At the end of the reign of Charles the Great the Netherlands were visited by the Vikings who invaded Frisia in the 9th and 10th centuries. The first time they came as traders, but seeing how weak the northern part of the (former) Frankish empire was, they returned in a less friendly way. (Although Vikings never settled down in these areas, they did set up long-term bases and were even acknowledged as lords in a few cases. One of the most important Viking families in the Low Countries was that of Rorik of Dorestad (who lived on the former island of Wieringen) and his brother, the “younger Harald”. It is difficult to judge these “foreigners” because most information comes from monks that didn’t like Vikings for their refusal of Christianity. Furthermore they were, in many cases, related with the Frisians and loving the same pagan gods like the local people in the Low Countries. So hostility with the cloisters grew quickly.
Getting no support from their kings/emperors the counts of Rhineland (Frisian line) started to organize and unite the counties around them. They formed groups of ships (committees, the first Dutch fleets!) to defend their coasts. They became de iure independent because their overlords broke the oath of defensive support. In this way Holland was born. When much later the German emperor sent an army against them, they defeated it (near Vlaardingen) and showed that way their military independence and strength defacto. But they never claimed a formal independency however, avoiding a formal argument for war (prefering trade). So the beginning of Holland was, technically, just a shift of power from central Frisia to west Frisia/Rhineland. The first counts of Rhineland were kings or dukes of Frisia. The first of this family tree, as far as we know, was born ca. the year 600, the last one (as ruler) ca. 700 years later.
II HOUSE OF BURGUNDY
1. Development of provinces (9th – 14th centuries)
From the 9th century there were big political changes in the Charles the Greats (and his successors) empire. From the former royal officials (counts) and nobility emerged a class of feudal lords, which formed numerous feudal states. They were connected by network of complex feudal dependencies but also led numerous wars with each other. It led to a strong territorial fragmentation resulting in more powerful principalities. In Lower Lorraine and its outskirts counties were created in the 10th and 11th centuries: Lower Lorraine (from the 12th century – Netherlands), Flanders, Holland, Brabant, Limburg, Luxembourg, Gelderland, Cleves, Hainaut and Bishoprics Leodium, Cambrai and Utrecht. Along the shores of the North Sea Friesland was streched, formally a county, which fiercely defended its “freedom”, constantly threatened by Holland and Utrecht. The 12th and 13th centuries were a period of diverse struggles and conflicts between these states, which highly reinforced Holland. United with Zealand and Hainaut, Holland aspired to play a major political role in Europe. On the picture: John of Brabant, Codex Manesse, 1305-1315.
Characteristic feature of these small dutch states – not seen anywhere else in Europe – was a very early development of parliamentarism. Reduction of income as a result of donations, sale or pledges forced feudal lords to raise money (or support in matters of succession) in return for the privileges granted to representatives of the nobility and towns. The earliest influence on the state affairs got the residents of Brabant – already in 1312, thanks to the so-called “Charter of Cortemberg”. In the Holland, since the mid-14th century, council meetings were held (in the knightshall in the Hague), consisting of representatives of the count, the nobles and the cities. Interestingly, participation of townspeople in these meetings was very significant and even gradually they became predominant. (It was favored by enrichment of the cities and impoverishment of the rulers.) This is how the provincial “States” emerged in the 15th century, severely limiting the power of the counts and dukes.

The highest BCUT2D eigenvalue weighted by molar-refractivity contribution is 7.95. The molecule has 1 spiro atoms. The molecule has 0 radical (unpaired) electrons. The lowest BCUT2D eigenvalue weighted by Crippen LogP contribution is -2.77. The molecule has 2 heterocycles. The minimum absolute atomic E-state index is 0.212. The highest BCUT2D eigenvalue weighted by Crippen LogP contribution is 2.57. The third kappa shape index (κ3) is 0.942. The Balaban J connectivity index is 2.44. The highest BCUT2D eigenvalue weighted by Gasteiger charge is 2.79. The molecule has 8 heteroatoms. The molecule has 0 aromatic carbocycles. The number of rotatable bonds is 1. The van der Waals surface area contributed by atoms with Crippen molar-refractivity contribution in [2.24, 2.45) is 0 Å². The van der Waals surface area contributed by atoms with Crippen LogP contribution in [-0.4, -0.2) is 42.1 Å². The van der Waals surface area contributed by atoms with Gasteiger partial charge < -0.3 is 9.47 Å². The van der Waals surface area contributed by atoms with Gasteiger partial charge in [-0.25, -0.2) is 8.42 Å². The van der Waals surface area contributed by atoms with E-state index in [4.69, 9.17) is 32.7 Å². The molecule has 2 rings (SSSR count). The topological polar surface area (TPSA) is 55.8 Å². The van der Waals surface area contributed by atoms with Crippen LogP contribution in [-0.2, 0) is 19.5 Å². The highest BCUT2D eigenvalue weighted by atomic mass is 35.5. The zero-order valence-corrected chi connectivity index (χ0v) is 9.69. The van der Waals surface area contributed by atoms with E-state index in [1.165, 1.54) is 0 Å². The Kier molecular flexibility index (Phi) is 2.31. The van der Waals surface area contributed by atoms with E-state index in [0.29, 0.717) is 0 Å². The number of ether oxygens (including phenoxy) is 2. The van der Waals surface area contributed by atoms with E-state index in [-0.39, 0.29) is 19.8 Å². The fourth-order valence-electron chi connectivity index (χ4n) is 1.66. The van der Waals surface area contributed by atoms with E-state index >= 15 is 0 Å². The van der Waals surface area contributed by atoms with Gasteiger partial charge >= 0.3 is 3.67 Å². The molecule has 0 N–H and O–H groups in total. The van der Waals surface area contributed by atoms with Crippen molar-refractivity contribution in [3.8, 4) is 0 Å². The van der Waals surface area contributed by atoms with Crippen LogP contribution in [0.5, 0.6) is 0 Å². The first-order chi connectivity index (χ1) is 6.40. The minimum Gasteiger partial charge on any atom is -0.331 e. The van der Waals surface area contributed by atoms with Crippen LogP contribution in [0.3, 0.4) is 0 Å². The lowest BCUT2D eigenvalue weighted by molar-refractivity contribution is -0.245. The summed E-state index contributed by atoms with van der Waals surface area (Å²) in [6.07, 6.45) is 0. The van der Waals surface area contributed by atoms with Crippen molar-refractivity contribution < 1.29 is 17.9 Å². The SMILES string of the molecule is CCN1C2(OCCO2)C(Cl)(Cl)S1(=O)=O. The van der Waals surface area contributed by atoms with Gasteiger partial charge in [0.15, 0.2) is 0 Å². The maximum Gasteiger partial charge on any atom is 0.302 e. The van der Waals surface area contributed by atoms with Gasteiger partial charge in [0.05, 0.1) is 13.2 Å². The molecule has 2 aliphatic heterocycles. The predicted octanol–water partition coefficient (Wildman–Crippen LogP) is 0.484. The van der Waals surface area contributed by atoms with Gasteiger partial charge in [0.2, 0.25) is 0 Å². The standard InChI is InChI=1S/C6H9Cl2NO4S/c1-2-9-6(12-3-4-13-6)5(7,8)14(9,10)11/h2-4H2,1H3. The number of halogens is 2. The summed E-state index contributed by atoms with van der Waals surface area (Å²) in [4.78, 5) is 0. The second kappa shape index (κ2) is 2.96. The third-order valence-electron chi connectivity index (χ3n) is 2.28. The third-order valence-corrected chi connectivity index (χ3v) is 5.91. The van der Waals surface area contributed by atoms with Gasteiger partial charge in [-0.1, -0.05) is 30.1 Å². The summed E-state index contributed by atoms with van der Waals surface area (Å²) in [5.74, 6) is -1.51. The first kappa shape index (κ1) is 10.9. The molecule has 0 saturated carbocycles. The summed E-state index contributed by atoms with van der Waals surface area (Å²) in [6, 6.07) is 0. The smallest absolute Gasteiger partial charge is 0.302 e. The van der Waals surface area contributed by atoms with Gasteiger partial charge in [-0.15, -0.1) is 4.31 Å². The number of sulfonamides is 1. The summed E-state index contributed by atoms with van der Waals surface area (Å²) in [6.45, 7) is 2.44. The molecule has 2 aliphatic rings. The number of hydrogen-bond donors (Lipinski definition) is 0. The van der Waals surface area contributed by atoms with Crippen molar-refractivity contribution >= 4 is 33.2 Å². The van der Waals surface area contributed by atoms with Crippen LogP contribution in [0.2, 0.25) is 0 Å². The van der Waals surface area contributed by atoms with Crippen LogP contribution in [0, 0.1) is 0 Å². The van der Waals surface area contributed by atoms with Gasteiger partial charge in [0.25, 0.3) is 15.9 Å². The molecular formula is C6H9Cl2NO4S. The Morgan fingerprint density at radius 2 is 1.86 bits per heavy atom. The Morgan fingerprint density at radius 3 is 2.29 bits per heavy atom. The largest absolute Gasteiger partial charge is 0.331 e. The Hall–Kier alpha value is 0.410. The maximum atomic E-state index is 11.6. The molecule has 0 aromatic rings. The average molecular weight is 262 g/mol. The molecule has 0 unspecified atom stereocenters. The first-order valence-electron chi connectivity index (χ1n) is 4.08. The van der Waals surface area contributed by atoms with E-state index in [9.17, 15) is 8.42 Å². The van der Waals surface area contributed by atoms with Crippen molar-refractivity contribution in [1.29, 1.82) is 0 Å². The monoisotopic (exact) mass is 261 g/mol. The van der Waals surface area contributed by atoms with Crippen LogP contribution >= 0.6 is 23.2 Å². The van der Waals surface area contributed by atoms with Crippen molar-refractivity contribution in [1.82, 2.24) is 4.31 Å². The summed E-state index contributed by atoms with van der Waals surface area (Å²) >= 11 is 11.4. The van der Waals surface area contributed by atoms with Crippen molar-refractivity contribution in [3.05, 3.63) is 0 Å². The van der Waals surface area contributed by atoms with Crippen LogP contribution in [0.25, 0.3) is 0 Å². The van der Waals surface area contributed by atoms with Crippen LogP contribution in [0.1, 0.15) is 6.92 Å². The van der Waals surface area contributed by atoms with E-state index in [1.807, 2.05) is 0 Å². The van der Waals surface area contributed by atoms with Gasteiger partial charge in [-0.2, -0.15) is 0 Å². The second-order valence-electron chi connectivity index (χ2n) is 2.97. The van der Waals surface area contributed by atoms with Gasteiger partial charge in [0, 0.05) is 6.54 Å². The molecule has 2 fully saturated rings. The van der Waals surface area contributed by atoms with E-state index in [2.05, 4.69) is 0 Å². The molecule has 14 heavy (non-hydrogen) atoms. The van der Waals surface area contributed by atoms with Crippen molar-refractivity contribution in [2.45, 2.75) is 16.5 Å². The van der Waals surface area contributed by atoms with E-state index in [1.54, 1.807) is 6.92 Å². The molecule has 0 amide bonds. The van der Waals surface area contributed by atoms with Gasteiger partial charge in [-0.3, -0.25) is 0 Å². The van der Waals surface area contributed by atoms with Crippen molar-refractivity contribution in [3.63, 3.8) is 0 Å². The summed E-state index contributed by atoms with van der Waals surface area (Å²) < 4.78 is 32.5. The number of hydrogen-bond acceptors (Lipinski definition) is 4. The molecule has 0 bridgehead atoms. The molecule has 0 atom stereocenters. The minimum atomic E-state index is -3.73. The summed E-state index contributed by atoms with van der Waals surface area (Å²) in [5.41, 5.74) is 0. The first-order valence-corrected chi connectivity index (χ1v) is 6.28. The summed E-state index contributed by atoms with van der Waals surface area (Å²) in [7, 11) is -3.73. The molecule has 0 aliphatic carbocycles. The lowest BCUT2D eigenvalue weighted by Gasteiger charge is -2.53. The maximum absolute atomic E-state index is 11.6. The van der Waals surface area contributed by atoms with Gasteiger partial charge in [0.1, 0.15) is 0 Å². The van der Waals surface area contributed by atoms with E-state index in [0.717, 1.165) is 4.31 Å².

Battle of Courtrai (Kortrijk), 1302 – Flemish burghers defeating the army of Philip IV the Fair
2. The House of Burgundy rule (1385 – 1482)
At the end of the 14th century Dutch states began to be heavily influenced by the Duchy of Burgundy, whose rulers had an ambitious plan to create there a modern and well-managed monarchy. Merging those states was done partly by marriages, partly by conquest. This policy was initiated by Prince Philip the Bold and continued by his successors John the Fearless, Philip the Good and Charles the Bold. Within a hundred years they managed to concentrate in their hands Flanders, Brabant, Limburg, Luxembourg, Holland, Zealand, Hainaut, Namur and Gelderland. Only disobedient Friesland efficiently resisted those attempts.
The reign of the House of Burgundy was for the Netherlands not only beneficial in economy and culture, but also created the basis for political system that has survived for several centuries. It was at this time that the stadtholder (stadhouder = governor) office was created. His mission was to rule in the name of the Duke of Burgundy (note that the Burgundy and the Netherlands were two separate territories with Lorraine between them). Stadholders were appointed by the provinces and the whole country was controlled by the stadholder-general. Power was exercised by the States-Provincial, and from the mid-15th century the States-General, consisting of the representatives of the States-Provincial. Initially they were convened by the Duke of Burgundy, but gradually gained more independence and convened spontaneously. Their significance increased after death of Charles the Bold (1477). This death opened a new chapter in the history of the Netherlands. Charles’s daughter, Maria, married Maximilian Habsburg of Austria (1477), and in 1482, after the birth of their son Philip, she died, so the rule over the Netherlands went to the Habsburgs.
On the map: Burgundy in 1467-1477.
3. Economy, society
Despite the Viking raids and harassing the area by floods, Holland in Early Middle Ages experienced a rapid economic development. Draining the marshland, initiated in the 12th and 13th centuries, resulted in widening the area of crops, and Dutch agricultural productivity was very high. Thanks to trade and crafts the towns grew in power very quickly (Netherlands were an important sea and river trade route). Significantly grew also the importance of a cloth and weaver industry (mainly focused in the Flemish cities). In the 15th century there was an intense process of urbanization, especially in the Northern Netherlands. The city of Utrecht had a population of about 40 000 inhabitants. Fisheries development led to expansion of the fleet. This does not mean, however, that these areas had not experienced any social conflicts, which clearly was showed in the next century.
An altarpiece with the St Elizabeth’s Day Flood 18-19 November 1421